Monday, July 23, 2007

Harry Potter: What Fantasy Teaches About Science

I've finished the last Harry Potter novel and found it good. While I can nitpick the writing and a couple of plot holes (how did the Sword of Griffindor get from the grasping hands of a goblin back into the Sorting Hat?), it's a well-done close to a masterful work of imagination.
One of the things that makes J.K. Rowling's novels work is that they describe a universe with its own rules - its own physics, if you will. People can develop new spells and invent new magical gadgets, such as Dumbledore's deluminator, but they can't break some essential rules such as magic's inability to bring back the dead. The capabilities and limitations of magic in Book 7 are the same as in Book 1. The same can be said of J.R.R. Tolkein's magnificent Rings saga.
Compare that to George Lucas' Star Wars saga. Originally, Lucas set a rip-roaring adventure tale in a space world that looked lived in and was basically consistent under its own rules (allowance of hyper-light travel, etc.) By the second trilogy, though, the rules kept shifting. The Force, an innate capability that "binds the universe together" and could be developed by practice, suddenly became a function of genetics (a person's midichlorian count). The laws of space physics, which had been the physics of our universe with a few settled exceptions, suddenly went out the window - literally - as spaceships pulled up alongside each other and blasted with advanced versions of 20th century cannon - though with recoil having no effect on the motion of the spaceships.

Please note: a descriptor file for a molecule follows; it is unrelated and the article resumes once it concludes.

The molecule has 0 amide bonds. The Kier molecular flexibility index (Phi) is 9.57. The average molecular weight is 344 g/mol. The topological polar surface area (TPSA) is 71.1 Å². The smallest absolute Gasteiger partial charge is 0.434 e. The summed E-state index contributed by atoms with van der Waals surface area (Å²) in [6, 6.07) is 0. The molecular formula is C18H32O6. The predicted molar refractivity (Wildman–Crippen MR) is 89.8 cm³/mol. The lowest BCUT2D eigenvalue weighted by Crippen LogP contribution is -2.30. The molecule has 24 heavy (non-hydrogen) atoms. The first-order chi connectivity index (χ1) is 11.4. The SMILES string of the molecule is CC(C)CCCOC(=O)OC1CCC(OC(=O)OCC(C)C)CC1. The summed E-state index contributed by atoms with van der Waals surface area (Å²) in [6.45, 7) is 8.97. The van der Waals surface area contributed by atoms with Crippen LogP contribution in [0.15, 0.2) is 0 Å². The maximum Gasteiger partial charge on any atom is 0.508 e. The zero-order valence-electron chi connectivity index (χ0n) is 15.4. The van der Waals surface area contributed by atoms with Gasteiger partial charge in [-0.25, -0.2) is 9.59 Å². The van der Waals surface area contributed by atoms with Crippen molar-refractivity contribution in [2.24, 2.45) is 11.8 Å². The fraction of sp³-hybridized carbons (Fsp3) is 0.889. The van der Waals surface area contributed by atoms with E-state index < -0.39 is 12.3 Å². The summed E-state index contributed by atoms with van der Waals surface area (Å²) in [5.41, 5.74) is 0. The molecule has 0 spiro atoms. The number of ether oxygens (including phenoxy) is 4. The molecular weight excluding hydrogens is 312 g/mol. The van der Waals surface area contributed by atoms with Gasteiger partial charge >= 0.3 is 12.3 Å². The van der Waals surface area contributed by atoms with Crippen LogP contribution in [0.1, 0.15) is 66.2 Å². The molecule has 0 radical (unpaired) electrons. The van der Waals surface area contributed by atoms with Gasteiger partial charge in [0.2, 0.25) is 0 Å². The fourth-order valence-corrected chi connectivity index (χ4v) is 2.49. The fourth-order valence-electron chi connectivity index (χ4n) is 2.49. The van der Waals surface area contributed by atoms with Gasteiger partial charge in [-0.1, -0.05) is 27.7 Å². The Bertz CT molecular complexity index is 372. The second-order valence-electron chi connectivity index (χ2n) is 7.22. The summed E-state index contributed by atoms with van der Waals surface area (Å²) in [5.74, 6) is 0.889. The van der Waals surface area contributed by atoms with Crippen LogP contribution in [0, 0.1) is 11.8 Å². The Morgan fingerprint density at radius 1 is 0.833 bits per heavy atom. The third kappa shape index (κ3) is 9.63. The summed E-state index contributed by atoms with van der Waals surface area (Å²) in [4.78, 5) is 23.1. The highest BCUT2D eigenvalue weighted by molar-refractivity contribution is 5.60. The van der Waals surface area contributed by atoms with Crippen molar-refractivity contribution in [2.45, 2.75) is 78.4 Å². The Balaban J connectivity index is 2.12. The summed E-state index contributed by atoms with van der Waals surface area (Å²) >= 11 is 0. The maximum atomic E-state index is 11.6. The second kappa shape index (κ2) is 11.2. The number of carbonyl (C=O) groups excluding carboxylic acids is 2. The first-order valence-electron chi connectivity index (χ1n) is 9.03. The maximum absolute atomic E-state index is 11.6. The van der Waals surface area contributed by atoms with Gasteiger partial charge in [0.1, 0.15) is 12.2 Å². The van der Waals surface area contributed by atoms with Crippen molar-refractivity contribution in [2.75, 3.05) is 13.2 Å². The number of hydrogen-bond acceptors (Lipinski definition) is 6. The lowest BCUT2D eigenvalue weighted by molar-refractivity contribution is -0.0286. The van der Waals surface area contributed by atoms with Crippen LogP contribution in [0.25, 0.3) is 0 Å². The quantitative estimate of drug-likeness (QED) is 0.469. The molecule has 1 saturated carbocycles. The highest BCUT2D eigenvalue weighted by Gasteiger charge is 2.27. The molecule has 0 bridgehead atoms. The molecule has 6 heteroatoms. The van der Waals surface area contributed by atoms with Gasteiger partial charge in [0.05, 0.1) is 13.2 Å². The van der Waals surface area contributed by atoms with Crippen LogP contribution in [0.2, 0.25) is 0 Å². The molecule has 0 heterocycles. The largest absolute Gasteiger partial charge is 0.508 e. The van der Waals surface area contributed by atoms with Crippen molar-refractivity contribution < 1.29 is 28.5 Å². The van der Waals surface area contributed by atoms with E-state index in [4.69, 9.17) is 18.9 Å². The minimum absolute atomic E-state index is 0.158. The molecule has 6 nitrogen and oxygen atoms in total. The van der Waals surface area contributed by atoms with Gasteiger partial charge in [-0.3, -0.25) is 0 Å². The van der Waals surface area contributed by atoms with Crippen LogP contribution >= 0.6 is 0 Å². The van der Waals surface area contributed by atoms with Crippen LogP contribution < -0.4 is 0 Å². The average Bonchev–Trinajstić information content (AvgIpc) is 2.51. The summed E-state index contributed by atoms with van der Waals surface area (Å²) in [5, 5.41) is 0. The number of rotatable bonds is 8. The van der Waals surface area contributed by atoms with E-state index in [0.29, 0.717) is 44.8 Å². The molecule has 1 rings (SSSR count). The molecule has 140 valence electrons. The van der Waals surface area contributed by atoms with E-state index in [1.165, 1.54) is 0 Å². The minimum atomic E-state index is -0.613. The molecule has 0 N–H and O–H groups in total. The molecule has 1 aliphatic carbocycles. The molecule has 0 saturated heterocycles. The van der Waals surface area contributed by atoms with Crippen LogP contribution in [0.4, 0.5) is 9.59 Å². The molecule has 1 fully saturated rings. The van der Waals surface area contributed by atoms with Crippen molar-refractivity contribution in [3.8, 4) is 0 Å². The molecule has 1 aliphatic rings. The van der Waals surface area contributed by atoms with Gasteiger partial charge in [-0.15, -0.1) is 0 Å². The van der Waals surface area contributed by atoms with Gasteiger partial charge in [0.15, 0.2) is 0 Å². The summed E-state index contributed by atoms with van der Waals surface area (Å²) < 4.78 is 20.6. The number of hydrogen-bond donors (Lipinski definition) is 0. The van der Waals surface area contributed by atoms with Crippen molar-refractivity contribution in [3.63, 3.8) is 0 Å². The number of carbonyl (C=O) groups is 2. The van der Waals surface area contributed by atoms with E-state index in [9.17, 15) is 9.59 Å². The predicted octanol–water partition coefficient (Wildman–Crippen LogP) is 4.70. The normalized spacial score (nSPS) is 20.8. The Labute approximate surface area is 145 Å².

The point? Our universe, and the science that describes it, operates by a set of physical laws that can't be broken (they can be suspended if you believe that God sometimes takes a direct hand in human affairs, but that's beside the point of this discussion). We don't know all the nuances of these laws, and, as we understand them better, we may create radical new technologies (e.g., sending information via the "spooky" entanglement phenomenon, or, more distantly, making use of wormholes for travel in some form). But the laws are consistent in the real world. We can accept variations or even entirely new physics in fantasy books and films, but those variations work when they are part of a consistent author-created universe. Establishing rules and then abandoning them is highly unsatisfying for the reader/viewer (and, George Lucas, beneath your considerable talent to rely on).


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